Guatemala’s national bird is the quetzal, a long-tailed bird that lives largely in humid forests. It’s becoming increasingly difficult to see them in the wild, but you can see them every day on Guatemalan bank notes, as the currency is also named after the bird.
Experts believe the word Guatemala derives from the indigenous Nahuatl word “Quahtlemallan,” meaning “land of many trees.” While it’s true the country does boast a huge amount of forest, large swathes of it are being cut down for myriad reasons.
Long before the Spanish conquistadors arrived in Guatemala, the land was ruled by various Mayan kingdoms. You can still see evidence of these pre-Columbian civilizations at more than 5,000 archaeological sites.
While Spanish is the official language and the one that’s most useful throughout the country, there are many other languages spoken in Guatemala. The 21 indigenous Mayan communities each boast their own language, and many are still widely used today.
President Jacobo Árbenz was democratically elected in 1944, but his socialist policies attracted the attention of the United States. Historians have shown that the Central Intelligence Agency (CIA) had a hand in the 1954 coup d’etat which brought down the Árbenz government and ushered in a period of military rule. Civil war broke out just six years after the coup.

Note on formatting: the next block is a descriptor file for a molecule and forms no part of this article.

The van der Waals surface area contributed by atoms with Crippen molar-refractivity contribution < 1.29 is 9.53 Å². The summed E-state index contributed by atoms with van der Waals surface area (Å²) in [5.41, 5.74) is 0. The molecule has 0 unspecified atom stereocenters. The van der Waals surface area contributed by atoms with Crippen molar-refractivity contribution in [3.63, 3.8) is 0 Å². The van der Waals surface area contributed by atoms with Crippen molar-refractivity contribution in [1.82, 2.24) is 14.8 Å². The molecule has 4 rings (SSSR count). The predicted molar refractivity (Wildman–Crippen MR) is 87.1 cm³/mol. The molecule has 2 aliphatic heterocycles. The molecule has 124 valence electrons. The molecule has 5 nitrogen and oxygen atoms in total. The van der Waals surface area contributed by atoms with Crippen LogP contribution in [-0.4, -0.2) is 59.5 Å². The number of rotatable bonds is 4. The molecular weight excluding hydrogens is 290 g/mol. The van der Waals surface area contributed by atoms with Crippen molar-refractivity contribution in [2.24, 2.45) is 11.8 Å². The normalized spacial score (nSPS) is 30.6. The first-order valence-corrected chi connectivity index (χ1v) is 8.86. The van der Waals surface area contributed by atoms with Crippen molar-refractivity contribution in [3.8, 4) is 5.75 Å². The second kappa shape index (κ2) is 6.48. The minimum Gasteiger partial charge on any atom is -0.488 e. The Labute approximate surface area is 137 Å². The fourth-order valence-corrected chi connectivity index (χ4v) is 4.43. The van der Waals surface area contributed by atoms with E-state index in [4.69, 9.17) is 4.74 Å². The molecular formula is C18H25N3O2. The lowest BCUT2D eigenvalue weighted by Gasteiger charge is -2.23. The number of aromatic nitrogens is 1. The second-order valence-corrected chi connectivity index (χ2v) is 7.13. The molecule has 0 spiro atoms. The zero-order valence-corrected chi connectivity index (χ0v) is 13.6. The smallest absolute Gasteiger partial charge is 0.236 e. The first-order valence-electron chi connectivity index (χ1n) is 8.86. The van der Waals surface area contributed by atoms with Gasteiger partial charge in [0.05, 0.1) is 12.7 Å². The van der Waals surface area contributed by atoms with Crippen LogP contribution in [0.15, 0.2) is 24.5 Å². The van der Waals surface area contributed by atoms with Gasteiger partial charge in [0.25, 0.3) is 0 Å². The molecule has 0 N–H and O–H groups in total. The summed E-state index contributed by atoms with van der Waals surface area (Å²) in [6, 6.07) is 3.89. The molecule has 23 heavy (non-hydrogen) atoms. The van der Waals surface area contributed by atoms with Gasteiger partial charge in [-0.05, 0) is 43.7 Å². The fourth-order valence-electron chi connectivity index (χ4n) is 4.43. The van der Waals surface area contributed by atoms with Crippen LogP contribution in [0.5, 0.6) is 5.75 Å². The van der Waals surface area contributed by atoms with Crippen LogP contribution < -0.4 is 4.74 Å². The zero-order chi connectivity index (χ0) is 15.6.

Civil war raged in Guatemala from 1960 to 1996, and its effects are still felt throughout the country today. It is estimated that 200,000 people were killed during the 36-year conflict, making it the longest in Latin American history.
The volcano-ringed Lake Atitlan is a jewel in the crown of Guatemala’s tourism industry, but it is also interesting below the surface. At 340 metres deep, Atitlan is the deepest lake in Central America.
With more than 30 volcanoes in the country, Guatemala is known for its spectacular landscapes. Three of these volcanoes are active, including Fuego Volcano just outside the colonial city of Antigua. Look out for lava flows at night!
The ruins of Quirigua and the city of Tikal are both UNESCO sites, and make for fantastic visits for anyone interested in the history of the Mayan civilization. Antigua Guatemala, the colonial city home to picturesque architecture and cobbled streets, has also been given the same distinction.
In a region where volcanoes are a common sight, Guatemala takes the title for the tallest one in Central America. Tajumulco, in the north of the country near the Mexican border, reaches 4,203 metres above sea level.
Coffee is the biggest industry in Guatemala and you are never far from a coffee farm in the highland regions. Today coffee from Guatemala can be found around the world, and it has become famous for its great taste.